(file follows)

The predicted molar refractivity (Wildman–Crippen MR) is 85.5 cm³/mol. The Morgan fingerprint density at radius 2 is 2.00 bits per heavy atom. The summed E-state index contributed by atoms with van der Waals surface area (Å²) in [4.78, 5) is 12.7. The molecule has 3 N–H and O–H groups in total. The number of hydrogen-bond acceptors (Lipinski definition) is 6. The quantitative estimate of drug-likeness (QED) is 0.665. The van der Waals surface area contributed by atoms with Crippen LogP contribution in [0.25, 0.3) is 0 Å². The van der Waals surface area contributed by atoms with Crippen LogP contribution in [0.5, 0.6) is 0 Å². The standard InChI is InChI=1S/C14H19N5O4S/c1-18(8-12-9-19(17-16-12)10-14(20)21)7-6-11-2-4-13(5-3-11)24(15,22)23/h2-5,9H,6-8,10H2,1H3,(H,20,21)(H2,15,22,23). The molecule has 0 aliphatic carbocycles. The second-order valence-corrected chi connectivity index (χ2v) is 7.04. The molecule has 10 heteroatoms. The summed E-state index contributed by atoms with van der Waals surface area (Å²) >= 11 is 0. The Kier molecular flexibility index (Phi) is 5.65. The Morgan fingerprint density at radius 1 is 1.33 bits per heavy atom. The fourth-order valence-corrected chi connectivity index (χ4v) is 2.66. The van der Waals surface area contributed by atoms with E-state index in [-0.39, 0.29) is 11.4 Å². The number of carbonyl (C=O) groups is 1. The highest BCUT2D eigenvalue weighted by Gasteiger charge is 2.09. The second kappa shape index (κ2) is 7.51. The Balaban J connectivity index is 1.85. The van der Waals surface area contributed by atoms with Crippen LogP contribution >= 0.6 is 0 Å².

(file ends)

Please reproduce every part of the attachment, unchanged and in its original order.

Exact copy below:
The predicted molar refractivity (Wildman–Crippen MR) is 85.5 cm³/mol. The Morgan fingerprint density at radius 2 is 2.00 bits per heavy atom. The summed E-state index contributed by atoms with van der Waals surface area (Å²) in [4.78, 5) is 12.7. The molecule has 3 N–H and O–H groups in total. The number of hydrogen-bond acceptors (Lipinski definition) is 6. The quantitative estimate of drug-likeness (QED) is 0.665. The van der Waals surface area contributed by atoms with Crippen LogP contribution in [0.25, 0.3) is 0 Å². The van der Waals surface area contributed by atoms with Crippen LogP contribution in [0.5, 0.6) is 0 Å². The standard InChI is InChI=1S/C14H19N5O4S/c1-18(8-12-9-19(17-16-12)10-14(20)21)7-6-11-2-4-13(5-3-11)24(15,22)23/h2-5,9H,6-8,10H2,1H3,(H,20,21)(H2,15,22,23). The molecule has 0 aliphatic carbocycles. The second-order valence-corrected chi connectivity index (χ2v) is 7.04. The molecule has 10 heteroatoms. The summed E-state index contributed by atoms with van der Waals surface area (Å²) >= 11 is 0. The Kier molecular flexibility index (Phi) is 5.65. The Morgan fingerprint density at radius 1 is 1.33 bits per heavy atom. The fourth-order valence-corrected chi connectivity index (χ4v) is 2.66. The van der Waals surface area contributed by atoms with E-state index in [-0.39, 0.29) is 11.4 Å². The number of carbonyl (C=O) groups is 1. The highest BCUT2D eigenvalue weighted by Gasteiger charge is 2.09. The second kappa shape index (κ2) is 7.51. The Balaban J connectivity index is 1.85. The van der Waals surface area contributed by atoms with Crippen LogP contribution >= 0.6 is 0 Å².